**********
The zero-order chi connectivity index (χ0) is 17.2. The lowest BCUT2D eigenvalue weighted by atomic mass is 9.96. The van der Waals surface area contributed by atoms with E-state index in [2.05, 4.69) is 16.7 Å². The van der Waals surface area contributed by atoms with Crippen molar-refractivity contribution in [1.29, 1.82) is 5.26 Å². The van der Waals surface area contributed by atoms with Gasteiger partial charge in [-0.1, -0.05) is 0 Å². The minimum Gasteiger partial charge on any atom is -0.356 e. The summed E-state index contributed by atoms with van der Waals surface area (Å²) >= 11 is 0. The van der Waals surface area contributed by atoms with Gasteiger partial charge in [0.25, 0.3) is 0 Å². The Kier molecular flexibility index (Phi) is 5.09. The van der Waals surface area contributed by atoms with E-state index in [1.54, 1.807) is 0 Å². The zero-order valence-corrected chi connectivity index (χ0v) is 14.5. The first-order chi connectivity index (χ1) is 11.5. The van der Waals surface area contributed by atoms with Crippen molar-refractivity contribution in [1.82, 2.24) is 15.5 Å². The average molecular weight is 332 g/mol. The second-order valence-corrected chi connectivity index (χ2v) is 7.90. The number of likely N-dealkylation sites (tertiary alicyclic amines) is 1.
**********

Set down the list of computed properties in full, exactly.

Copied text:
The zero-order chi connectivity index (χ0) is 17.2. The lowest BCUT2D eigenvalue weighted by atomic mass is 9.96. The van der Waals surface area contributed by atoms with E-state index in [2.05, 4.69) is 16.7 Å². The van der Waals surface area contributed by atoms with Crippen molar-refractivity contribution in [1.29, 1.82) is 5.26 Å². The van der Waals surface area contributed by atoms with Gasteiger partial charge in [-0.1, -0.05) is 0 Å². The minimum Gasteiger partial charge on any atom is -0.356 e. The summed E-state index contributed by atoms with van der Waals surface area (Å²) >= 11 is 0. The van der Waals surface area contributed by atoms with Gasteiger partial charge in [0.25, 0.3) is 0 Å². The Kier molecular flexibility index (Phi) is 5.09. The van der Waals surface area contributed by atoms with E-state index in [1.54, 1.807) is 0 Å². The zero-order valence-corrected chi connectivity index (χ0v) is 14.5. The first-order chi connectivity index (χ1) is 11.5. The van der Waals surface area contributed by atoms with Crippen molar-refractivity contribution in [1.82, 2.24) is 15.5 Å². The average molecular weight is 332 g/mol. The second-order valence-corrected chi connectivity index (χ2v) is 7.90. The number of likely N-dealkylation sites (tertiary alicyclic amines) is 1.